# How to calculate the residual stress on a coating by Vickers indentation?

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• Last Post 22 February 2018
libin posted this 08 February 2018

I have made a model of the Vickers indentation test on ANSYS but however, I do not know how I would be able to estimate the residual stresses within the coating. The model is of a coating, substrate and an indenter. Is there anyone that can help?

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peteroznewman posted this 09 February 2018

Residual stress will be present in a simulation that includes a plasticity material model. I posted some models of the Vickers indentation test that included plasticity in your other thread.

Here is the Max Principal Stress in the coating when the Indenter is pushed down 0.07 mm.

Here is the Residual Stress after the Indenter is raised up off the surface.

This model has a two-step time history. At t=1, the displacement of the indenter is 0.07 mm.
At t=2, the displacement of the indenter is 0.00 mm, which is where it started.

If you only use linear elastic materials, there will be no residual stress.

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libin posted this 09 February 2018

Can you explain why this model does not show the right values?

The problem with the last model shown was that the indenter is too sharp, there should be an angle of 136 degrees for the indenter. I am also considering the coating as elastic-plastic, does this mean set the tangent modulus to 0 in bilinear kinematic hardening?

Would it be possible to calculate the residual stress on this model? Also, why is it that it does not go past 0.07 mm, could you explain?

Attached Files

libin posted this 09 February 2018

Thank You,

Libin

peteroznewman posted this 09 February 2018

When you use a displacement BC to move the indenter down 0.129 mm in step 1, you must use a value of 0 for step 2 to get the indenter to return to the start position. Then you can add a Force Reaction result that will plot the force. In this plot, it shows time, but t=1 is depth=0.129 mm so depth = 0.129*t for t <1, then depth = 0.129-0.129*(t-1) for 1<t<2 for the raising portion.

Below is the data from my model from the other thread.

Residual stress is just the stress at t=2 after you have made the correction to set the displacement to 0 instead of =0.129.

Elastic-plastic can mean Tangent Modulus = 0 or a non-zero value. You just need to say what is in your model. Perfectly-plastic means Tangent Modulus = 0.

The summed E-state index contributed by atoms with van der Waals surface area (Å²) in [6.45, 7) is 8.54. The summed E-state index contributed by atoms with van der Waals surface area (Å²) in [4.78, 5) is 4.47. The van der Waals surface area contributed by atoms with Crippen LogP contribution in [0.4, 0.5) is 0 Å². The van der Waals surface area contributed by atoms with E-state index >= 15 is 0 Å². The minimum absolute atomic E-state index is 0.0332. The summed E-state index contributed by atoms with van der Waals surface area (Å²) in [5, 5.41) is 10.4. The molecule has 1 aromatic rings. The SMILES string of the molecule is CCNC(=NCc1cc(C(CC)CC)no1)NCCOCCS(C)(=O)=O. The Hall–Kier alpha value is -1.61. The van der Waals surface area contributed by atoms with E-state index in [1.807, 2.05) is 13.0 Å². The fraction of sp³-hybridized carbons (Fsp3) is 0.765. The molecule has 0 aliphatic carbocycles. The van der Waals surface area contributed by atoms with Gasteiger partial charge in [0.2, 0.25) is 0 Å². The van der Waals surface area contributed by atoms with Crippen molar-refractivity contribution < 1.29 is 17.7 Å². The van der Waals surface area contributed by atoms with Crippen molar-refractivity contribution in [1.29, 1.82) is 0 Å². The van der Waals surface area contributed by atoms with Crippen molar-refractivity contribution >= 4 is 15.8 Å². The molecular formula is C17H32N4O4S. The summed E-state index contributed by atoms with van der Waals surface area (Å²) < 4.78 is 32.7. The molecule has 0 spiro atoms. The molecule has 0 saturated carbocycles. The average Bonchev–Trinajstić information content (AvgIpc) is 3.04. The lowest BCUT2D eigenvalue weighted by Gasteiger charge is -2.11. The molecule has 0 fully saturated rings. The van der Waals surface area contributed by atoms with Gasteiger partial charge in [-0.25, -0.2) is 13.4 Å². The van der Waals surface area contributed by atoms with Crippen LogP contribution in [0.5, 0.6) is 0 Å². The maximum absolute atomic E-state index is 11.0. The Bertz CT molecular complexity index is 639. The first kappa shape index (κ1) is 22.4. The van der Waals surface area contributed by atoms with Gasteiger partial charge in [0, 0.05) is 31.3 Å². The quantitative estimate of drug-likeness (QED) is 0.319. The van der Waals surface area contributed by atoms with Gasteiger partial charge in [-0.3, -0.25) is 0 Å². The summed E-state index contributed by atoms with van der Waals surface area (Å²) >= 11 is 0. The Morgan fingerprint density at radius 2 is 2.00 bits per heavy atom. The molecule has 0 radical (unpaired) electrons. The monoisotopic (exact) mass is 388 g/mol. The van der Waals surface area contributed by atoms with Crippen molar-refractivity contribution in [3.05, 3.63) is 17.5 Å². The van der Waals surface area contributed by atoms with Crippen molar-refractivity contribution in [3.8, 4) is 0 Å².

To your first question, what are the "right" values if these are the "wrong" values?

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libin posted this 09 February 2018

is there anyway to produce the cure on ANSYS? The P vs h or the load vs indentation depth?

libin posted this 09 February 2018

with the x-axis being the displacement and the y-axis being the load?

peteroznewman posted this 09 February 2018

Copy the cells out of the Force Reaction and paste into Excel, then create the formula I provided above to convert time to Indentation depth. Below is the data from your model, after I forced minimum substeps = 20 for steps 1 and 2, with the force multiplied by 4 for a full model result.

Do you see how the curve from your model has some kinks in it compared with the smooth curve I show from my model above? That is because you have a coarse mesh. If you refine the mesh, and request more sub-steps, you should get a smoother curve.

Also, if you slice your symmetry planes to align with the edges of the indenter the way I showed you in the other thread, you may get a smoother curve since you won't have elements contacting the square edge.

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libin posted this 09 February 2018

Also, how would you get the stress along different paths?

For example, if I wanted to plot the distance along path vs displacement graphs from the indentation corner to the indentation centre??

Thanks for this

peteroznewman posted this 09 February 2018

You insert Construction Geometry and define a Path or Surface, then you can plot the stress along that path or surface at each time step.

Create a Stress Result, but scope it to a Path instead of Geometry.
In this example below, I set it to T=2 so this is the residual stress in the coating from the center of the indenter along a direction that is "normal" to the face of the indenter (not the path on the edge of the indenter).

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libin posted this 09 February 2018

Thank you!

Also, is there a way to partially bond the substrate to the coating as now the bond in perfect?

How would you partially make it imperfect??

peteroznewman posted this 09 February 2018

You would go into SpaceClaim and draw small circles on a face, you have several small circular faces and one large face with holes in it. The contact definition is only to the large face. That will simulate an imperfect bond.

P.S. don't forget to Like the posts that are helpful.

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libin posted this 09 February 2018

This is extremely helpful, you have just made my day!

libin posted this 09 February 2018